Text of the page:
October 4th, 2007


SFSFC Presents Gifts to Nippon 2007

During the Former Worldcon Chairs Party at Nippon 2007, ConFrancisco chairman David W. Clark and I (ConJose co-chairman), assisted by SFSFC director jbriggs, presented Nippon 2007's chairman, Hiroaki Inoue, with some modest gifts from our respective two Worldcons. Mind you, the way it worked out, David presented the ConJose gifts (mugs from the McEnery Convention Center) and I presented the ConFrancisco ones (cable car pins). This presentation and Inoue-san's reaction are now available online.

SFSFC presents gifts to Nippon 2007

Nippon 2007 chairman Hiroaki Inoue's reaction to SFSFC's gifts
Pensive Kevin

It's Official -- Negativity Wins

Passed on to me from Cheryl, here's an article about a study that confirms something I've generally suspected all along: Negative reviews are much more likely to be believed and remembered than positive ones. That is, you are much more likely to get a negative review of anything you do than a positive one, and anyone else reading the reviews is much more likely to believe the negative reviews than the positive ones.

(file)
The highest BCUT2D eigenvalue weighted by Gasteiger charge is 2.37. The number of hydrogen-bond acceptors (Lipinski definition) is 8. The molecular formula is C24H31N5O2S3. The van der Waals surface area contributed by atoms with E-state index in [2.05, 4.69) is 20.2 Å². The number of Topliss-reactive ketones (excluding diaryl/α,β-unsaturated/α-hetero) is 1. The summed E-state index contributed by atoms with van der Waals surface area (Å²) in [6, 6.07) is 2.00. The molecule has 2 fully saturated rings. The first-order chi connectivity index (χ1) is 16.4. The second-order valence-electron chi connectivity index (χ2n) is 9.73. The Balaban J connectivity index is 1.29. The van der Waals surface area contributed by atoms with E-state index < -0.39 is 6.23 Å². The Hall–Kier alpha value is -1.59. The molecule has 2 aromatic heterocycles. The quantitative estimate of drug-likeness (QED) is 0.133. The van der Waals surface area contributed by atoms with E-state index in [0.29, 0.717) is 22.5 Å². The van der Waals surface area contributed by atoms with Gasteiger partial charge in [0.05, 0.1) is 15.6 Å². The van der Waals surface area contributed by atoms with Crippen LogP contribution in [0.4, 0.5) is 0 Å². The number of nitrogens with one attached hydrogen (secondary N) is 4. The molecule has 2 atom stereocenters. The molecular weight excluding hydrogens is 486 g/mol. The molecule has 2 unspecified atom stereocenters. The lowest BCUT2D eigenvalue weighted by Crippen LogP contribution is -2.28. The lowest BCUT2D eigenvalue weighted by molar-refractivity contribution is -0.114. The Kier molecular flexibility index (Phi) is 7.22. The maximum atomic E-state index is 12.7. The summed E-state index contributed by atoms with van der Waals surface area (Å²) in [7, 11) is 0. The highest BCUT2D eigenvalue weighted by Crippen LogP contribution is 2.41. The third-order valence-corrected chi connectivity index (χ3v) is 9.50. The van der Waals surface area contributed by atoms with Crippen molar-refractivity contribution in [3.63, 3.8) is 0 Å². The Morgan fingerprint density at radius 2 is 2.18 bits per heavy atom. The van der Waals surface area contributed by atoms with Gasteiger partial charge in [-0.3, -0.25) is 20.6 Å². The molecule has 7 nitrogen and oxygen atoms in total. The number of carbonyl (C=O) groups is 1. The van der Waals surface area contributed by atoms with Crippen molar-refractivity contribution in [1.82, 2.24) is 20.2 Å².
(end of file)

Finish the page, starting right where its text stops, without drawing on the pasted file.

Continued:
This doesn't surprise me much. Heck, I remember the negative reviews of my own work more than the positive ones. It takes an effort of will to remind myself, after a round of reading criticism, that there are people who like what I'm doing, despite the complaints from others.
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Bullet Train

High Speed Rail Not a Zero Sum Game

I was prompted by this letter to the editor that seems IMO to think that if a high-speed rail system is built in California, all trains will stop at all stations, so it's important to make sure there are only a tiny number of stations. Given that I've just returned from a country that has a high-speed rail system and manages to run multiple levels of service on it, I felt moved to write a letter to the editor of the Fremont Argus in reply. I don't expect my reply to see print, so I'm putting it here as well:

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It amazes me that people can put forth so many silly ideas while completely ignoring something that's been working in practice for years. But I guess it shouldn't really surprise me, since anything not invented here doesn't really exist, I guess.